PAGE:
Take a pea sized piece in the palm of your hand and with the index finger of your other hand, roll this dough against your palm into a ball first and then make an indent in the centre. Repeat the same for the rest of the dough. By this time the soup should be ready.

Whole wheat flour - 300 gm Water for kneading - 1 cup

Salt – ½ tsp


Add the freshly made homemade shell pasta to the soup and let it boil till the kauri is cooked and the soup slightly thickens. Take the beaten egg and as the soup is boiling drop the egg into the vessel slowly, stirring the soup with another hand. Boil the soup for another 5 mins.

Serve the thick kauri concoction in a large bowl. Add seasonings to taste and garnish it with spring onion.

 

BUFF BONE MARROW NOODLE

Buff Bone Marrow Noodle / © Photo : Ishita Rai Dewan

This soup noodles is all about that broth—bone broth, that is. The rest of this soup is umami-rich and ultra-immune-boosting, with spicy garlic and ginger, some leafy greens for fibre, protein-packed to round out the meal.”

This magic liquid is filled with minerals that helps strengthen your bones and help relieve joint pain and also contains collagen that gives your skin a nice glow. At the end of the day… it’s practically a magic potion for eternal youth.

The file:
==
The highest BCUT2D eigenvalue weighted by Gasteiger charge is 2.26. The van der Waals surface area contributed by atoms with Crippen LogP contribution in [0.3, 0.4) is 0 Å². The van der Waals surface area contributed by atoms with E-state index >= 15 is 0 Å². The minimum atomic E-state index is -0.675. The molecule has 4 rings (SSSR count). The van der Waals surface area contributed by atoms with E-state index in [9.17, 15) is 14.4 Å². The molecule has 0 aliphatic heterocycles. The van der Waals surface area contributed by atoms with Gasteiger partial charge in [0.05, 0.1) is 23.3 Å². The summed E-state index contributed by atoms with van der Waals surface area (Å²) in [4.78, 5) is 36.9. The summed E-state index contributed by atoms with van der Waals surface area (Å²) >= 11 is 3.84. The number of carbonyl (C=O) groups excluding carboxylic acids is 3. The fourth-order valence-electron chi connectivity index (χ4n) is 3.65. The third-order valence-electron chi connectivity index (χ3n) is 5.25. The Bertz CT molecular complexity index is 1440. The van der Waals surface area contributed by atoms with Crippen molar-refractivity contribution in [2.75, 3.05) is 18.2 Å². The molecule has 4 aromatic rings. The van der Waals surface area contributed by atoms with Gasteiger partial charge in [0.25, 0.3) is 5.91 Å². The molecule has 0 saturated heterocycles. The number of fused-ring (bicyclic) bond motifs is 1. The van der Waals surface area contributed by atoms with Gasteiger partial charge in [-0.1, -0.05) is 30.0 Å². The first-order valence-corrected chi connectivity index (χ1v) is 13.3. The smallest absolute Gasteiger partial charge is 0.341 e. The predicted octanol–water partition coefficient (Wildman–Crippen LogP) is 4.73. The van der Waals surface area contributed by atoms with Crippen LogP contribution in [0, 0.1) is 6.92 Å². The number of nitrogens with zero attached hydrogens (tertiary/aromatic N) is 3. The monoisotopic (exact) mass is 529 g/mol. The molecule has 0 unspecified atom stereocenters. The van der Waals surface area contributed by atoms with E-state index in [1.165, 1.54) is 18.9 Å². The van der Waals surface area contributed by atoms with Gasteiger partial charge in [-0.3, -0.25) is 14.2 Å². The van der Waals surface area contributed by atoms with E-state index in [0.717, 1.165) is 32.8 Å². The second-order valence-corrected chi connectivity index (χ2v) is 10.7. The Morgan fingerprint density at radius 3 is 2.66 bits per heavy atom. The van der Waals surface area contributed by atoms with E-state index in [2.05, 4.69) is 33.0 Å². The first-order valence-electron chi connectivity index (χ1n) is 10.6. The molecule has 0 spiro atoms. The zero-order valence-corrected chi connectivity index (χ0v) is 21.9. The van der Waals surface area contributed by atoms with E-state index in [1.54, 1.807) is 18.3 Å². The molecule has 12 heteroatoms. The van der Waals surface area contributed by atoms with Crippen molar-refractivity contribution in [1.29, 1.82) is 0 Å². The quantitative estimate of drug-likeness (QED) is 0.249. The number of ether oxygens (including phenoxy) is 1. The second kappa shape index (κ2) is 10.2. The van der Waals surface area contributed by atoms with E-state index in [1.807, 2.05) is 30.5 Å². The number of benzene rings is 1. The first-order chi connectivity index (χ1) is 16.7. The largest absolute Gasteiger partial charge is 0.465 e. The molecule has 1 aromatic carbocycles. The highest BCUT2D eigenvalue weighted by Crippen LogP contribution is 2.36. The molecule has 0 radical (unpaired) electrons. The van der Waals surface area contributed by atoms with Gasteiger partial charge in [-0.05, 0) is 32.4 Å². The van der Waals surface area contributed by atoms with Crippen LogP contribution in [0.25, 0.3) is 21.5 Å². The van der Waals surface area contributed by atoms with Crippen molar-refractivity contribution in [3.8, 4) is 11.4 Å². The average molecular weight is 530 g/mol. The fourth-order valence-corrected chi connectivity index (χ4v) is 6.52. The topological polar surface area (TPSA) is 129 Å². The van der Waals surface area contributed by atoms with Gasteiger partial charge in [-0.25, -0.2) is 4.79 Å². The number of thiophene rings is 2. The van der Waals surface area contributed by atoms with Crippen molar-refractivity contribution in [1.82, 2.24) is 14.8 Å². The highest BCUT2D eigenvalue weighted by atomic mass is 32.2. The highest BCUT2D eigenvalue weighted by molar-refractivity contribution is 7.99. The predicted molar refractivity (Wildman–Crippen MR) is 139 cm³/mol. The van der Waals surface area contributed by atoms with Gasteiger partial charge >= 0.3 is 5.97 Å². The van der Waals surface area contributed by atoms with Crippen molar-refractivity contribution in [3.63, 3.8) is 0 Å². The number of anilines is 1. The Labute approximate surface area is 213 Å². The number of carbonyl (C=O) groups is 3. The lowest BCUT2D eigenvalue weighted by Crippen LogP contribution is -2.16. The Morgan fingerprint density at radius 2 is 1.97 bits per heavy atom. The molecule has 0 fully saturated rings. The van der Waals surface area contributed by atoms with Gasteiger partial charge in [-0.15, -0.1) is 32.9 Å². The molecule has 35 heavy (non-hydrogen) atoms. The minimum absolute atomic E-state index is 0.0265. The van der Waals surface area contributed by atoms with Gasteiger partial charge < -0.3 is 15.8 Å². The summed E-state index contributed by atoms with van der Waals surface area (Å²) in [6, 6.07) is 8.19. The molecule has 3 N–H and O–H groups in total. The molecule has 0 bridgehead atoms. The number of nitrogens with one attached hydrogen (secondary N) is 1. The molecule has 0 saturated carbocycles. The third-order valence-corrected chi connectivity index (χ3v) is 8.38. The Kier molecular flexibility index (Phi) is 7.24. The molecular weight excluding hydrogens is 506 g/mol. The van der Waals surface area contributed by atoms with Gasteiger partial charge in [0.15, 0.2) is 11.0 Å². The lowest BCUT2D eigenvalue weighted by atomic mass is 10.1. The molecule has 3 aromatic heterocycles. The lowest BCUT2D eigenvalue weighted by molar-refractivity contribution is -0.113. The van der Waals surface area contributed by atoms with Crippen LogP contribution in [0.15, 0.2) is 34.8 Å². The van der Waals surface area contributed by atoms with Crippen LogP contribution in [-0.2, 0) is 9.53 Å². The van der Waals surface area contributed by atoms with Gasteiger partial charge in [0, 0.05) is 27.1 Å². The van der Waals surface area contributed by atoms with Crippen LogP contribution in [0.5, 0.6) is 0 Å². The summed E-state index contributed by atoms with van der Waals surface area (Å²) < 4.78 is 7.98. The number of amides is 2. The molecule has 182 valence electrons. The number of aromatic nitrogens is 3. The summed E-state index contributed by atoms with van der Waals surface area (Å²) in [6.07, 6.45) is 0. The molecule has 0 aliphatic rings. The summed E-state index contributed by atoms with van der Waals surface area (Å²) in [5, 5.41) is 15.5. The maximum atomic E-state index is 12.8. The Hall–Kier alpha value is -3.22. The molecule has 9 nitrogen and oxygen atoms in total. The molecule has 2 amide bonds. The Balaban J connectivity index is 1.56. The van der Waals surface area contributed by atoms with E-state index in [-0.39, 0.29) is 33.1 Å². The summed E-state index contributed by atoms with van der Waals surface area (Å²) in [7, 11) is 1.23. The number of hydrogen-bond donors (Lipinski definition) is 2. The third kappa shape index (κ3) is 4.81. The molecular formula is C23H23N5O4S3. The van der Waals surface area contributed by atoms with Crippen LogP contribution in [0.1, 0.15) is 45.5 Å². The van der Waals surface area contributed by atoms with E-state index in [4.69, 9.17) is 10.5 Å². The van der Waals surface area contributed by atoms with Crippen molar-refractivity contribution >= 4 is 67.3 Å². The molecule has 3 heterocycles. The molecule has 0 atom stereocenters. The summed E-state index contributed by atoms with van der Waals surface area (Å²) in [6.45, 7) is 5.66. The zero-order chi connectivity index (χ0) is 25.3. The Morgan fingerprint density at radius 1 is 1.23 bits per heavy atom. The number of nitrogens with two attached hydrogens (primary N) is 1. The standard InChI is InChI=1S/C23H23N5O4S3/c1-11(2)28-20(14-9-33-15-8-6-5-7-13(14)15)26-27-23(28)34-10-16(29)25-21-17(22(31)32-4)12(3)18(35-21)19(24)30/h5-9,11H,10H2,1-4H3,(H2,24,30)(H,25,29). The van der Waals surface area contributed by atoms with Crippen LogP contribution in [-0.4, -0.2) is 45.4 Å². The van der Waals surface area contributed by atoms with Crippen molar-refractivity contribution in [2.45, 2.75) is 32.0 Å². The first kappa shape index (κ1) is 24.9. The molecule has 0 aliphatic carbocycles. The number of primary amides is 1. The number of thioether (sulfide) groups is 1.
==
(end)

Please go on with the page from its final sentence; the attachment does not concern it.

The longer you cook this nourishing broth, the more savoury and concentrated it becomes. Pan roasting the bones and vegetables beforehand will add even more flavour and richness. Season with salt and you may sip this restorative broth on its own.

Once the broth is ready then it is all about adding the pre boiled noodles and further boiling it for 5 minutes to bring all the flavours together.


Soup

Although my grandma’s version take several hours, my version is easy, ready in an hour, and has all the comforting qualities you want in classic bone marrow soup.

To save time and fuel I use a pressure cooker to cook the buff bones. In a large pressure cooker heat the oil and sauté the garlic, onion, ginger. Add in the crushed pepper corns, veggies, tomatoes and then the bones in the pressure cooker. Once the meat stuck to the bone turns whitish and then golden brown you add a litre of water, season it with salt and then close the lid and cook it for 40 minutes in low flame. While the soup is getting ready, heat a heavy bottomed saucepan with water and add salt to it. As the water boils add the store-bought noodles and cook it andante.